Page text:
Cajun History

Chita: A Memory of Last Island – 2.VI


“Chita:  A Memory of Last Island:  A Novelete” by Lafcadio Hearn
Originally published April 1888 in Harper’s New Monthly Magazine



Last Island, located in the Gulf of Mexico south of Dulac, Louisiana, was a popular resort for rich Southerners in the 1800s.
The Last Island Village included a resort hotel, several gambling establishments, and approximately one hundred houses.   In the Fall of 1856, a hurricane hit Last Island—not a building was left standing and over 200 people died in the storm.  Last Island and the hurricane are described in Lafcadio Hearn’s novella, Chita: A Memory of Last Island.




But it seemed fated that Feliu’s waif should never be identified;—diligent inquiry and printed announcements alike proved fruitless. Sea and sand had either hidden or effaced all the records of the little world they had engulfed: the annihilation of whole families, the extinction of races, had, in more than one instance, rendered vain all efforts to recognize the dead. It required the subtle perception of long intimacy to name remains tumefied and discolored by corruption and exposure, mangled and gnawed by fishes, by reptiles, and by birds;—it demanded the great courage of love to look upon the eyeless faces found sweltering in the blackness of cypress-shadows, under the low palmettoes of the swamps,—where gorged buzzards started from sleep, or cottonmouths uncoiled, hissing, at the coming of the searchers. And sometimes all who had loved the lost were themselves among the missing. The full roll-call of names could never be made out;—extraordinary mistakes were committed. Men whom the world deemed dead and buried came back, like ghosts,—to read their own epitaphs.

. . . . Almost at the same hour that Laroussel was questioning the child in Creole patois, another expedition, searching for bodies along the coast, discovered on the beach of a low islet famed as a haunt of pelicans, the corpse of a child. Some locks of bright hair still adhering to the skull, a string of red beads, a white muslin dress, a handkerchief broidered with the initials “A. B.,”—were secured as clews; and the little body was interred where it had been found.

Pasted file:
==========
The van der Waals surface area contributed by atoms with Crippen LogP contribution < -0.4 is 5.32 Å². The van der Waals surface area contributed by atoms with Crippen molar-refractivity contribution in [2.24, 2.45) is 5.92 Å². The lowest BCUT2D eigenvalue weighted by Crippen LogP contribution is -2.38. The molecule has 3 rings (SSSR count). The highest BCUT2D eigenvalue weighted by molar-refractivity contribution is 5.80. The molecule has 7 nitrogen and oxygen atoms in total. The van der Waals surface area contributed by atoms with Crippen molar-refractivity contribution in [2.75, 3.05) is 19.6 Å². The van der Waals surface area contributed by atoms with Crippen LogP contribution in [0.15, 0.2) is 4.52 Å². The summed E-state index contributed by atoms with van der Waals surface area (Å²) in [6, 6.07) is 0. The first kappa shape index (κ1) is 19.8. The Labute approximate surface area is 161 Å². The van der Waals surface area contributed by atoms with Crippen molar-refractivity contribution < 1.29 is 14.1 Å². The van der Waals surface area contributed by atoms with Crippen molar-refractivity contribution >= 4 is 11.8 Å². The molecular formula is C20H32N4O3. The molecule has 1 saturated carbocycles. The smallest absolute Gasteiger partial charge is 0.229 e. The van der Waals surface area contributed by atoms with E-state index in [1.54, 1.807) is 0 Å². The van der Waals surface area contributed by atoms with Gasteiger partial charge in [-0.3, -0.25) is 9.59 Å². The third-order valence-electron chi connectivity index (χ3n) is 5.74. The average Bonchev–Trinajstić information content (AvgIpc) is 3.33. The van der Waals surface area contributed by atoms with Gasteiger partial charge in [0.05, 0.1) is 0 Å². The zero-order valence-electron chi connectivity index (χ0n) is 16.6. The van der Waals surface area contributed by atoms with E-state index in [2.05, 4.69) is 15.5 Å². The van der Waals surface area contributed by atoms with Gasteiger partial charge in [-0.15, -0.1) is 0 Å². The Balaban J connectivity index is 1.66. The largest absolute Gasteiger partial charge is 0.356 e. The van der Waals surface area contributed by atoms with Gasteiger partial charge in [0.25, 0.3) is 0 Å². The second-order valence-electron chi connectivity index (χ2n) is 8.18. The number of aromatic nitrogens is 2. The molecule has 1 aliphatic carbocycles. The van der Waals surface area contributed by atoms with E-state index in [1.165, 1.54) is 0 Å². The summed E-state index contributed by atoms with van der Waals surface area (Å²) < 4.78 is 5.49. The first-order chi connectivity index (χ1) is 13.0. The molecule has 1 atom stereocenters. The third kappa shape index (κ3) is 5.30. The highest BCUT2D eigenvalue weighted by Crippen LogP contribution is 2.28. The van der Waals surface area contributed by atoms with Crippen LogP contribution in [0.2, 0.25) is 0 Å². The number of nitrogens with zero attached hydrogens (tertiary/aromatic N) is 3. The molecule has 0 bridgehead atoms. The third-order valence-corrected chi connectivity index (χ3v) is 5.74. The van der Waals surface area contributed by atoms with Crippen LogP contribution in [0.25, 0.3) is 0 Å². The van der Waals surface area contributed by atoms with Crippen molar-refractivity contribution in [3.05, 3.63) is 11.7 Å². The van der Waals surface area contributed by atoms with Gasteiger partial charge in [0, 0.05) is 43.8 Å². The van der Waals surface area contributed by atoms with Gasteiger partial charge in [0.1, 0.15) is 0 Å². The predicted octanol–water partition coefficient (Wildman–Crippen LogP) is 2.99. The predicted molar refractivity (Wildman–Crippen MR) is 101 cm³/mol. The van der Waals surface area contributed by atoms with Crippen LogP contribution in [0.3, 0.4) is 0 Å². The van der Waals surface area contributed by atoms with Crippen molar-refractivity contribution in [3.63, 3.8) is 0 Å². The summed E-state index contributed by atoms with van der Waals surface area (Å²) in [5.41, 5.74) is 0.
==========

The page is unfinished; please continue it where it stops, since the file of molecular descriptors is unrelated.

And, several days before, Captain Hotard, of the relief-boat Estelle Brousseaux, had found, drifting in the open Gulf (latitude 26˚ 43′; longitude 88˚ 17′),—the corpse of a fair-haired woman, clinging to a table. The body was disfigured beyond recognition: even the slender bones of the hands had been stripped by the nibs of the sea-birds—except one finger, the third of the left, which seemed to have been protected by a ring of gold, as by a charm. Graven within the plain yellow circlet was a date,—”JUILLET—1851″; and the names,—”ADÈLE + JULIEN,”—separated by a cross. The Estelle carried coffins that day: most of them were already full; but there was one for Adèle.

Who was she?—who was her Julien? . . . . When the Estelle and many other vessels had discharged their ghastly cargoes;—when the bereaved of the land had assembled as hastily as they might for the duty of identification;—when memories were strained almost to madness in research of names, dates, incidents—for the evocation of dead words, resurrection of vanished days, recollection of dear promises,—then, in the confusion, it was believed and declared that the little corpse found on the pelican island was the daughter of the wearer of the wedding-ring: Adèle La Brierre, née Florane, wife of Dr. Julien La Brierre, of New Orleans, who was numbered with the missing.

And they brought dead Adèle back,—up shadowy river windings, over linked brightnesses of lake and lakelet, through many a green-glimmering bayou,—to the Creole city, and laid her to rest somewhere in the old Saint-Louis Cemetery. And upon the tablet recording her name were also graven the words:—


Aussi à la mémoire de

son mari,


né à la paroisse St. Landry,


et de leur fille,


agée de 4 ans et 5 mois,—

Qui tous périrent

dans la grande tempête qui

balaya L’Ile Dernière, le

10 Août, MDCCCLVI.

….. + …..

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